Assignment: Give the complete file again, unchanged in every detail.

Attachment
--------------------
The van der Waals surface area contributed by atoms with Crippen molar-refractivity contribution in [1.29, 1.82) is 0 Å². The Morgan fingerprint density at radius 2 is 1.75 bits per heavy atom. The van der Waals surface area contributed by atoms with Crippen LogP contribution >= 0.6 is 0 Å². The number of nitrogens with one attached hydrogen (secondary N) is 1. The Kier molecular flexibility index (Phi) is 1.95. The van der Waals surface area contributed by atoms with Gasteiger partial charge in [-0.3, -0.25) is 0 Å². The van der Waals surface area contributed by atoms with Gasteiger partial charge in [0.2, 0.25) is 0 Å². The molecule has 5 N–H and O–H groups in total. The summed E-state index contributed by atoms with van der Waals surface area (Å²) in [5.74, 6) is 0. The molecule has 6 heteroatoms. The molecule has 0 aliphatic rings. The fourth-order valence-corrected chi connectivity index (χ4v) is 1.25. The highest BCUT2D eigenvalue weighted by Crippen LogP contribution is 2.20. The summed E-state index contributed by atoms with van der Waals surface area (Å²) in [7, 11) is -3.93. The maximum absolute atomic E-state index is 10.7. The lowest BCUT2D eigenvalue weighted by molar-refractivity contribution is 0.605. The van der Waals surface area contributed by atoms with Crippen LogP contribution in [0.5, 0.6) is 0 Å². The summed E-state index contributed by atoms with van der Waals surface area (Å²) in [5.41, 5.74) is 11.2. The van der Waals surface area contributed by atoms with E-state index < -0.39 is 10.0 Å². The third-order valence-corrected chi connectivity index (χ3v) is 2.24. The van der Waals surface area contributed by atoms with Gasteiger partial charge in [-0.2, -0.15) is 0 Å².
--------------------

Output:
The van der Waals surface area contributed by atoms with Crippen molar-refractivity contribution in [1.29, 1.82) is 0 Å². The Morgan fingerprint density at radius 2 is 1.75 bits per heavy atom. The van der Waals surface area contributed by atoms with Crippen LogP contribution >= 0.6 is 0 Å². The number of nitrogens with one attached hydrogen (secondary N) is 1. The Kier molecular flexibility index (Phi) is 1.95. The van der Waals surface area contributed by atoms with Gasteiger partial charge in [-0.3, -0.25) is 0 Å². The van der Waals surface area contributed by atoms with Gasteiger partial charge in [0.2, 0.25) is 0 Å². The molecule has 5 N–H and O–H groups in total. The summed E-state index contributed by atoms with van der Waals surface area (Å²) in [5.74, 6) is 0. The molecule has 6 heteroatoms. The molecule has 0 aliphatic rings. The fourth-order valence-corrected chi connectivity index (χ4v) is 1.25. The highest BCUT2D eigenvalue weighted by Crippen LogP contribution is 2.20. The summed E-state index contributed by atoms with van der Waals surface area (Å²) in [7, 11) is -3.93. The maximum absolute atomic E-state index is 10.7. The lowest BCUT2D eigenvalue weighted by molar-refractivity contribution is 0.605. The van der Waals surface area contributed by atoms with Crippen LogP contribution in [0.5, 0.6) is 0 Å². The summed E-state index contributed by atoms with van der Waals surface area (Å²) in [5.41, 5.74) is 11.2. The van der Waals surface area contributed by atoms with E-state index < -0.39 is 10.0 Å². The third-order valence-corrected chi connectivity index (χ3v) is 2.24. The van der Waals surface area contributed by atoms with Gasteiger partial charge in [-0.2, -0.15) is 0 Å².